Ed Miliband Shelf Life

Ed Miliband on five books that have shaped his life

The author of Go Big on the book that influenced his Labour manifesto, falling for Douglas Adams and making up bedtime stories for his kids.

This is an oral story rather than a book, but when I was a little boy and we lived in Leeds, my father used to make up these stories about two sheep in the Yorkshire moors called Boo Boo and Hee Hee, who had magical adventures. And so when I had my two boys, I started telling them Boo Boo and Hee Hee stories too.

There’s all sort of characters in Boo Boo and Hee Hee, including a magician who is rather useless and spends all his time watching cricket. My sons are 10 and 11 now, so I can still get away with telling them these stories but they’ll get to an age soon where they don’t want to hear it anymore, which is sad. What I love about it is that, as an adult, it can be quite hard to let your imagination run riot, and this puts you under quite a lot of pressure to make the story funny and exciting. It’s fun.

I was quite a nerdy teen really, which is why I loved Hitchhiker’s Guide to the Galaxy (1979). Douglas Adams was such a genius, wasn’t he? The babel fish and Marvin the Paranoid Android. It’s sci-fi, but there’s so much emotion in it. It was a big highlight of my life when I met Zaphod Beeblebrox (Mark Wing-Davey) at a party. I think I was one of many people who said to him: where’s your second head?!

I think fiction can definitely be an escape mechanism from politics. Sometimes I can get really into thrillers and mysteries. I think my wife would say I should probably read more fiction. Then you get novels at an intersection of politics, like Dave Eggers’ The Circle, which I really liked. Bleak House by Dickens was another one: it has a reputation as hard work but I flew through it as a kid. 

'My mum was in hiding during the Second World War; my dad fled the Nazis with his father.'

Every Secret Thing (1997) is by Gillian Slovo, who is a very successful novelist but wrote this non-fiction book about her parents [anti-apartheid campaigners Joe Slovo and Ruth First], and her search for her mother’s killer in South Africa. 

I met Ruth just a few months before she was murdered by the secret police, and when this book came out I was incredibly moved reading about the sacrifices she and Joe Slovo made, and by the horrendous pain it caused for Gillian and her family. And then there's this incredible forgiveness she has for the person she tracked down who was part of the killing.

Did Gillian’s story make me think of my own parents? I don't know, but there is definitely a shared experience there of being the child of refugees. My parents gave me this sense that you have a duty to leave the world a better place than you found it, which I think was partly borne of their wartime experiences. My mum was in hiding during the Second World War; my dad fled the Nazis with his father. It wasn't like they talked about it very much, but it was in the background and part of the atmosphere, which I am sure would have been the same for Gillian.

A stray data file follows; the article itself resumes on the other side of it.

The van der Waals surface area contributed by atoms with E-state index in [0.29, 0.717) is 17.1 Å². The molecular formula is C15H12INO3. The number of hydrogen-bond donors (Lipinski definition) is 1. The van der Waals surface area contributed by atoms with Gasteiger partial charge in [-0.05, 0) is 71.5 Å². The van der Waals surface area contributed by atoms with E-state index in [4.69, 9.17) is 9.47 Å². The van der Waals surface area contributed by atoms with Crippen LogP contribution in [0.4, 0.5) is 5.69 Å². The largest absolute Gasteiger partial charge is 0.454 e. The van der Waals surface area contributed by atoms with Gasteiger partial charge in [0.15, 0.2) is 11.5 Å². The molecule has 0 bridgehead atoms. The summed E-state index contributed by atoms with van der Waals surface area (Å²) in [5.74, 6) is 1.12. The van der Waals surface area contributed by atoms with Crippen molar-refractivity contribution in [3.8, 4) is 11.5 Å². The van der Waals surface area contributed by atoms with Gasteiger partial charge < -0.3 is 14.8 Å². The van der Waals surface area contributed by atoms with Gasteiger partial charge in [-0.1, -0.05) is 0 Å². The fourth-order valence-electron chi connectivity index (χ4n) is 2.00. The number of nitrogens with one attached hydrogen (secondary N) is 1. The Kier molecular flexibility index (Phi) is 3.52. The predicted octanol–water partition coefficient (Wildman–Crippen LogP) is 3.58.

I could have picked any Michael Lewis book for this list, but I've gone for Moneyball (2003), probably because I'm a big baseball fan after living in America as a kid, so this one ticks every box. It's also about markets and the way markets fail – in this case, the market for baseball players. It has this incredibly compelling character at the centre of it, Billy Beane, who picks players – and maybe this says something about where my sympathies lie – who are ‘flawed’, which means the market undervalues them. 

'Political memoirs are a bit backwards-looking, aren't they?'

When I became Labour leader in 2010 I bought a copy of The Spirit Level (2009) by Kate Pickett and Richard Wilkinson for everyone in my office. It’s such a compelling book about inequality, and how more equal societies are happier societies, more secure societies and healthier societies. It’s saying: let's raise our sights, another world is possible, we made our institutions so we can remake our institutions. One thing it was ahead of its time in discussing was mental health, and something I argue for in Go Big is not just measuring our society by GDP, but by wellbeing. I think people are much more up for that conversation than they were in the past.

Did The Spirit Level play a role in the manifesto I put the country? Maybe it should have played more of a role! I think you can have an instinct that you want to live in a more equal society, but this book gave me more evidence why this should be the case. I think it shaped quite a lot of my outlook and gave me confidence. 

I didn't think about writing a political memoir instead of Go Big. I don’t mean to be rude towards people who have done them, but they tend to be quite backwards-looking don't they? What I care about is looking forward. That’s what I try and do in the book: draw on my experience, but speak to the future. That’s the idea, at least.

Go Big : 20 Bold Solutions to Fix Our World by Ed Miliband is out now.

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Image: Stuart Simpson / Penguin
Illustrations: Alicia Fernandes / Penguin

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